Nurses are to receive a pay rise of between 6.5-22% over three years after NHS employers and the unions agreed new pay deal.
The rise will be based on current length of service and where in the pay band each nurse sits.
The proposed deal means that a band 5 nurse who started this year will get a 22%, or £4,842, increase in basic pay over three years. A band 5 nurse with two years’ experience will see a 16%, or £3,819, increase over three years, with a 6.5% (£1,869) increase for those at the top of the pay band.
The new deal will also see some 1% of health workers getting up to a 29% pay rise. But most of those at the top of their band will get 6.5% over three years.
Crucially, there will be no change to holiday entitlements or unsocial hours payments.
The deal will now be put forward to members to vote during a consultation period running from 23 April to 5 June.
* The new NHS pay deal – a timeline of how the cap was scrapped
The Government has committed to fully fund the deal from the £4.2 billion allocated to the NHS in the recent Budget, meaning the extra money will not come from existing NHS budgets.
It follows campaigns by health unions, including the Royal College of Nursing’s Scrap the Cap protest, to increase pay and tackle recruitment issues.
Chief executive of the RCN Janet Davies said they will be asking their members to vote in favour of the deal.
She said: ‘The progress achieved here is a credit to our members who fought hard to scrap the brutally unfair pay cap.
‘Today’s deal is neither a magic wand nor a blank cheque but commits significant Government cash to overlooked NHS staff without making any unpalatable demands in return. For that reason, we will be asking members to vote in favour.’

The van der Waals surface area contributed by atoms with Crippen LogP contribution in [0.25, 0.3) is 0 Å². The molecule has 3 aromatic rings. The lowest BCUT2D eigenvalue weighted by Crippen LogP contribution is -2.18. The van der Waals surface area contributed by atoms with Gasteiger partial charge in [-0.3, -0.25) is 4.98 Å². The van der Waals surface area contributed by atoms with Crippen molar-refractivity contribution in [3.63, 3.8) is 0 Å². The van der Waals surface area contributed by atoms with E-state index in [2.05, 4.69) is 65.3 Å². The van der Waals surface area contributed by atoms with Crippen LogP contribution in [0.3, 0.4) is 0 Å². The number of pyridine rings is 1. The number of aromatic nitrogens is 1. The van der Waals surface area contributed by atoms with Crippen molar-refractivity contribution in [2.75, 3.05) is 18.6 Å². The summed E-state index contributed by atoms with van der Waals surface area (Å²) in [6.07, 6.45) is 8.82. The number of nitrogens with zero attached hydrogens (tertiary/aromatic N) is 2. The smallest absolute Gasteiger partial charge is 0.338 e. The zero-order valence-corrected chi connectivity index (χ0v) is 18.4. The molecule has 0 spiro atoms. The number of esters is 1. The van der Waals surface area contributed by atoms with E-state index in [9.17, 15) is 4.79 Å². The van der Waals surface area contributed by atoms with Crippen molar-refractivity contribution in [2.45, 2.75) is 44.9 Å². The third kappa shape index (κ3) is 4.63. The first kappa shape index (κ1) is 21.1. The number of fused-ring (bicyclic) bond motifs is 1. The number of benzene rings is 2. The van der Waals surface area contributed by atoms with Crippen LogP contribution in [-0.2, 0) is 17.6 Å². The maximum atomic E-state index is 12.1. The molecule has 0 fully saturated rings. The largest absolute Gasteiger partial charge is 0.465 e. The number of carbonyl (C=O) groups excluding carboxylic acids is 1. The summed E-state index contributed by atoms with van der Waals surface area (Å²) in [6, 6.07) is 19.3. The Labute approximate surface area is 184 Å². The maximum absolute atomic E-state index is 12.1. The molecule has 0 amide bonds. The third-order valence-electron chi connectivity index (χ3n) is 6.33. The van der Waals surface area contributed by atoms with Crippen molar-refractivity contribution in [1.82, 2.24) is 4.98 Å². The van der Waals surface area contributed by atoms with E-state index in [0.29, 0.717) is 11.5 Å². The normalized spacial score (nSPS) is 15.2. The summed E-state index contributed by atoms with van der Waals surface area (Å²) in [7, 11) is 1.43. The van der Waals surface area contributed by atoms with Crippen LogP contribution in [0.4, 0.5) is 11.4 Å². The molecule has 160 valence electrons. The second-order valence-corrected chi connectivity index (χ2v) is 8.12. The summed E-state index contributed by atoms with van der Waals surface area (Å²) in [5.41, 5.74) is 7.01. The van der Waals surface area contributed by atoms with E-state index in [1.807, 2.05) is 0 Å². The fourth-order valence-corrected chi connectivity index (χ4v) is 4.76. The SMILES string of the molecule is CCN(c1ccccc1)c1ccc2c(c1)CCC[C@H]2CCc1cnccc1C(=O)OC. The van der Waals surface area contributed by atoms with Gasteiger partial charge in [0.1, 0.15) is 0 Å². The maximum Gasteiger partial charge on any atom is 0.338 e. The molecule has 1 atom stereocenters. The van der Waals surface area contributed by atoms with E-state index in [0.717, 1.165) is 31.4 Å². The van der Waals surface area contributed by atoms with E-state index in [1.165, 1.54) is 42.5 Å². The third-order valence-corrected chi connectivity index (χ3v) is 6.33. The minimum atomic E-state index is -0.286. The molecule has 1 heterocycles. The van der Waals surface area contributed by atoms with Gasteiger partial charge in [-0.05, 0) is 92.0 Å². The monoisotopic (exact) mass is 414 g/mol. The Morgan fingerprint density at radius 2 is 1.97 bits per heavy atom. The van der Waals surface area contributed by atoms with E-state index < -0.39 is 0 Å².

Chair of the RCN trades union committee Lors Allford said: ‘This is the best pay deal in eight years from a Government that is still committed to austerity. Failure to accept it will put us back at square one, and at risk of returning to the 1% pay rises we’ve fought so hard to overturn.
‘This is our chance to lock in a pay deal for three years, that not only guarantees our members will get more money, but simplifies the pay structure so that they get recognised for their increasing skill and experience quicker. It provides certainty at a time of great political and economic uncertainty and I urge our members to accept it.’
Employers’ body the NHS Confederation said the proposed agreement will turn the tide on the NHS staffing problems, by helping to attract new recruits and retain experienced staff.
Unison’s head of health and lead pay negotiator for the NHS unions Sara Gorton said: ‘Seven years of pay freezes and wage increases well below the cost of living have meant significant financial hardship for health staff and their families. It’s also created headaches for employers as they struggled to attract new recruits and hold onto experienced staff.
‘The agreement means an end at last to the government’s self-defeating and unfair one per cent pay cap. It won’t solve every problem in the NHS, but would go a long way towards making dedicated health staff feel more valued, lift flagging morale, and help turn the tide on employers’ staffing problems.’
NHS Employers chief executive Danny Mortimer said: ‘This deal will benefit more than a million health staff in England. To support long-term attraction and recruitment, starting salaries for all our non-medical staff groups will also see increases, which will help to make these roles more attractive for people considering a career in the largest employer in Europe. It will also ensure that existing staff receive deserved increases to pay, which will assist our work to value and retain these vital colleagues.’
Nurses in general practice will not receive the additional pay rise unless GP employers choose to match the Agenda for Change increase.